Taking On Quality Counts

A Sampling of Reader Responses

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To the Editor:

I concur with the letter by David Marshak, Philip Kovacs, Susan Ohanian, Gerald W. Bracey, William Spady, and Deborah Meier (March 5, 2008) concerning the advocacy position your publication has taken in regard to state standards and the assessment of schools, as represented in your annual Quality Counts report (Jan. 10, 2008). Unfortunately, what you are advocating runs counter to the research and experience-based positions of hundreds, perhaps thousands, of education professionals (administrators, teachers, teacher-educators, and researchers). The solutions proposed by the original letter-writers are sound ones: either eliminate the ideological advocacy and embrace truly objective (as much as this is possible) reporting, or separate your reporting and opinion functions, as most well-regarded newspapers and journals do.

Kathleen Kesson
Professor of Urban Childhood Education
Long Island University, Brooklyn Campus
Brooklyn, N.Y.

To the Editor:

As someone who works with the career and technical education community, I wish to express my support for the recent critique of Quality Counts, in particular the letter-writers’ charge that the report “advocates for the ideological position that ‘all high school students … [should] take a college-preparatory curriculum to earn a diploma.’ ”

Here are some questions I would pose to you: Why, when only about 30 percent of occupations require a college degree, do we want to force 100 percent of students into college? Doesn’t saying that only jobs requiring a college degree have value further escalate the problem of insufficient numbers of students willing to study and get the training to perform high-skilled jobs that do not require a college degree?

Debbie Potts
Education Specialist II
Nontraditional Careers and Gender Equity
Thinkfinity Project Coordinator
Illinois Office of Educational Services
Springfield, Ill.

To the Editor:

It is very hard to separate beliefs about how education should be done from how education is done and what really works, since we all have gone through the system. But I would expect a newspaper calling itself Education Week to be a source we could rely on to separate beliefs from research. The standards system works well for inanimate manufacturing processes, but not for people.

Having come into education from positions in missile and rocket work, when I hear people say “Education isn’t rocket science,” I agree with them. When we fired off a rocket, we knew what each part was to do because they had all been designed and produced to a standard. But when I walked into my classroom as a teacher, whether it was my kindergarten class or my high school Advanced Placement Calculus class, I had no idea what each of those “parts” was able to do, and I have never found any two that were the same.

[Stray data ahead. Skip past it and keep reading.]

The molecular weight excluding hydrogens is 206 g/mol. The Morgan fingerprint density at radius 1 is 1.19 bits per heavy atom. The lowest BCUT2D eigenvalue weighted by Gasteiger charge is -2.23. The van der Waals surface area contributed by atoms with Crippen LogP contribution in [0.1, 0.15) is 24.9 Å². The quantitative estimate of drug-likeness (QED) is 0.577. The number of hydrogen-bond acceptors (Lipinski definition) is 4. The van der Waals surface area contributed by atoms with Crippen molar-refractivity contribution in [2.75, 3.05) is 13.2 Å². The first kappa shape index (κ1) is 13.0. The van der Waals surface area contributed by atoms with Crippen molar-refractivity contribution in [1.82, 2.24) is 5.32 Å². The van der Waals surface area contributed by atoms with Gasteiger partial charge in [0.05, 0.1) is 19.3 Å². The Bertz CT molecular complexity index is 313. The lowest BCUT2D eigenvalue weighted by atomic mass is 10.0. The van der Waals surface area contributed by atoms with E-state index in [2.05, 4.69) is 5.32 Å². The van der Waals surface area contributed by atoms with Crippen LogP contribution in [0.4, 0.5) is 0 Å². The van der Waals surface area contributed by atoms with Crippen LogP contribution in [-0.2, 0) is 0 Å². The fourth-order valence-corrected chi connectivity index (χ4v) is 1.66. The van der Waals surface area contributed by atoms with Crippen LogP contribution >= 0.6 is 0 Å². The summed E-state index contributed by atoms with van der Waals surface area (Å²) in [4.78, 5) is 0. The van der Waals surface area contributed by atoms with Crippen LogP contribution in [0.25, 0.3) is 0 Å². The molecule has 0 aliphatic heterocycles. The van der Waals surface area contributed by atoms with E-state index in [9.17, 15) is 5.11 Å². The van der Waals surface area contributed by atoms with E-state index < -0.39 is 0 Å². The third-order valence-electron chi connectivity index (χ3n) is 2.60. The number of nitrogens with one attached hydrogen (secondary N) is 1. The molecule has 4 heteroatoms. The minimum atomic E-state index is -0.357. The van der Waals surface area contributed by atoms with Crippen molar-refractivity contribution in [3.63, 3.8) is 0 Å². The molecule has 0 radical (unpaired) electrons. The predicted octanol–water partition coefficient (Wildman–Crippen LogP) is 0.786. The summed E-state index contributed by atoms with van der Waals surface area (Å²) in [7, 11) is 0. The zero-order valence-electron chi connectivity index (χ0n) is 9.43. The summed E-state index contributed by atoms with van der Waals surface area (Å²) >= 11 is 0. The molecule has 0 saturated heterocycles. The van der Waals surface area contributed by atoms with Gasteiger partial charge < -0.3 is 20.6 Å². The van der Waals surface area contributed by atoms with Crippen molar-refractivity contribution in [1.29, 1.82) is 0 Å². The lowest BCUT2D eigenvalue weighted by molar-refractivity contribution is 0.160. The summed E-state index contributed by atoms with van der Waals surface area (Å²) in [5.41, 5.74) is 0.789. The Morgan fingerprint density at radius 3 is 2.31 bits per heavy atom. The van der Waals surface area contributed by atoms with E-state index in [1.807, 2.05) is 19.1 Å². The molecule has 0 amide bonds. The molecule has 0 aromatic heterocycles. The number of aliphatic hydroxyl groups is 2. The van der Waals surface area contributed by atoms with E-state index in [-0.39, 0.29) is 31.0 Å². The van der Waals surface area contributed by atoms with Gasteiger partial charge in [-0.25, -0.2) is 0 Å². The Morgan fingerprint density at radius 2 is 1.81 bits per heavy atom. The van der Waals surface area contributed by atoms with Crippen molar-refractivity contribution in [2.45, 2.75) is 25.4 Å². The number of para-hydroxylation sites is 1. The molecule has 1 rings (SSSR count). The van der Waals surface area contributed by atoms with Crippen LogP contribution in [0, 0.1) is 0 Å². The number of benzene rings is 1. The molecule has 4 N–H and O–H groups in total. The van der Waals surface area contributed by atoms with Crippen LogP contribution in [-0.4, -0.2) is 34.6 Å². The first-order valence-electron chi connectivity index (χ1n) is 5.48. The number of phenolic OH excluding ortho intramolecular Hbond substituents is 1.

Yes, education is not rocket science—it’s much more complex. And to reduce it to rocket science is to leave out many students. In my kindergarten class, there was a 20 percent difference in age, physical development, mental development, life experiences, and family support among my students. If our rocket parts differed by 20 percent, we would still be throwing rocks at each other.

Your support of the standards movement in Quality Counts ignores this 20 percent difference, and does a disservice to our work to improve the education of our students.

John Otterness
San Pedro, Calif.

To the Editor:

Your publication of Quality Counts reminds me of what happens here in Utah when the local newspapers publish the achievement-test scores of each school. It gives the impression that student achievement in curriculum is the most important indicator of a quality education, and it causes all kinds of activity ostensibly designed to raise scores to commence.

Along with the unfunded and unconstitutional No Child Left Behind law, this activity results in schools’ doing many detrimental things, such as eliminating art, music, recess, and other valuable pursuits—and teaching in ways that dampen children’s desire to learn.

I feel strongly that you should stop publishing Quality Counts, as it is probably doing more harm than good.

Lynn Stoddard
Farmington, Utah

To the Editor:

As a parent, I have seen the damage caused by the No Child Left Behind Act and the standards movement, with its overemphasis on testing and passive learning.

As a professional in the quality field, I am appalled by the assumption that the measurements used by Quality Counts can validly define a successful school or teacher. The inspiration for these practices may originate in the corporate world, but none of them would be implemented there as NCLB or other similar practices have been, at least not for long. It is commonly known that an overemphasis on achieving singular milestones often leads to a narrowed focus and gaming of the system.

In the corporate world, there is a name for initiatives that are implemented from the top down, with no input from those affected, and employment of rigid standardization and measurements of questionable value. They are called failed initiatives.

But in Education Week, the questionable are presented to the public as commonly accepted best practices. This may be your opinion, but it is not anything close to fact or neutral journalism, and it needs to stop.

Nancy Elkins
Maplewood, N.J.

Vol. 27, Issue 28, Page 28

Published in Print: March 19, 2008, as Taking On Quality Counts
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